Another incongruous farewell saw me loaded onto a Fokker 50 in Malaysian Airlines colours for the backtrack up the now familiar route to Mulu, a flight less than full despite the ostensibly premium availability, and the remarkably swift 18 minute hop had us land at an airfield surrounded by jungle-clad limestone outcrop scenery reminiscent of southern Thailand. Our naivety played into the hands of touts awaiting the easy pickings of disorientated arrrivals, who we paid generously for an unnecessary short van transfer, upon which the park HQ became a focal point for further uncertainty. Hoping against hope that a bed with our name on it had been reserved, we had to collectively back down from expected confrontation when we found our names on the books after all, I joined Roberto, Alex and Melanie in a large dormitory against our expectation. They obviously didnt have a habit of confirming booking requests and given the propensity for problematic ramifications it was a poor excuse for service however they redeemed themseves since, especialy given the stereotypically inflated pricing.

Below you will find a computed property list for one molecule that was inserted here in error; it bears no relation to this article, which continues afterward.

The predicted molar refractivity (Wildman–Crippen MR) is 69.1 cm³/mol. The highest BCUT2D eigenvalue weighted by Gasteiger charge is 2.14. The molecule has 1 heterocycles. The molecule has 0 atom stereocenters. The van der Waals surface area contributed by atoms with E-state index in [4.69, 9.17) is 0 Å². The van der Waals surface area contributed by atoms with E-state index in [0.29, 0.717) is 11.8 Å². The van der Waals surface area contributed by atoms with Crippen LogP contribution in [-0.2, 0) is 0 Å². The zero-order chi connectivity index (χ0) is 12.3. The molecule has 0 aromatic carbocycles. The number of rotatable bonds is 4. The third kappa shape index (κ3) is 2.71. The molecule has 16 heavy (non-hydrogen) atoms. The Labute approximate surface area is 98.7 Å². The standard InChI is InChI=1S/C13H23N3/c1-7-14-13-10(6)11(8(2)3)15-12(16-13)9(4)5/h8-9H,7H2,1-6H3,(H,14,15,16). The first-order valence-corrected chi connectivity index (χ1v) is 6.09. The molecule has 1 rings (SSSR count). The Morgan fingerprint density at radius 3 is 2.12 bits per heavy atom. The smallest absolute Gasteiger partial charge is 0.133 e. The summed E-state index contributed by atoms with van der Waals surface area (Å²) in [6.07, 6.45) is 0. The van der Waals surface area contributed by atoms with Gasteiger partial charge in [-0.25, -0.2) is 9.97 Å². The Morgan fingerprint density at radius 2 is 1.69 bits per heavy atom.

With only 3 nights at Mulu, Roberto and I were forced into dropping our bags and immediately heading out on a lone and technically illegal evening foray, our itinerary for the next couple of days would leave us no other avenue to explore one of the local cave systems and so it had to be now. With the caves ostensibly closing at 6pm it was a rushed boardwalk speedmarch with no time to afford appreciation of especially prolific bird calls, and so we arrived at what was actually a less than immediately obvious yawning which unfolded only once almost within it, the cavernous entrance to the Deer Cave. Our first of the 5 resident "Show Caves", the Deer Cave was no ordinary hole in the ground. Boasting the worlds largest cave mouth and largest underground chamber, you could allegedly park 40 Jumbo Jets in it nose to tail......
Then nearby Lang's Cave after watching the amazing periodic sunset exodus of millions of bats......
After the now celebrated daily indulgence of a coconut bun brekkie, we had after all got into the habit of securing Bario's single daily packet flown in from Marudi presumably at the expense of some bamboozled local, we decided to redeem our presence with another day trek. The prospect was a seemingly easily managable contrived triangular circuit first out along the rough vehicle track to neighbouring village Pa'Ukat.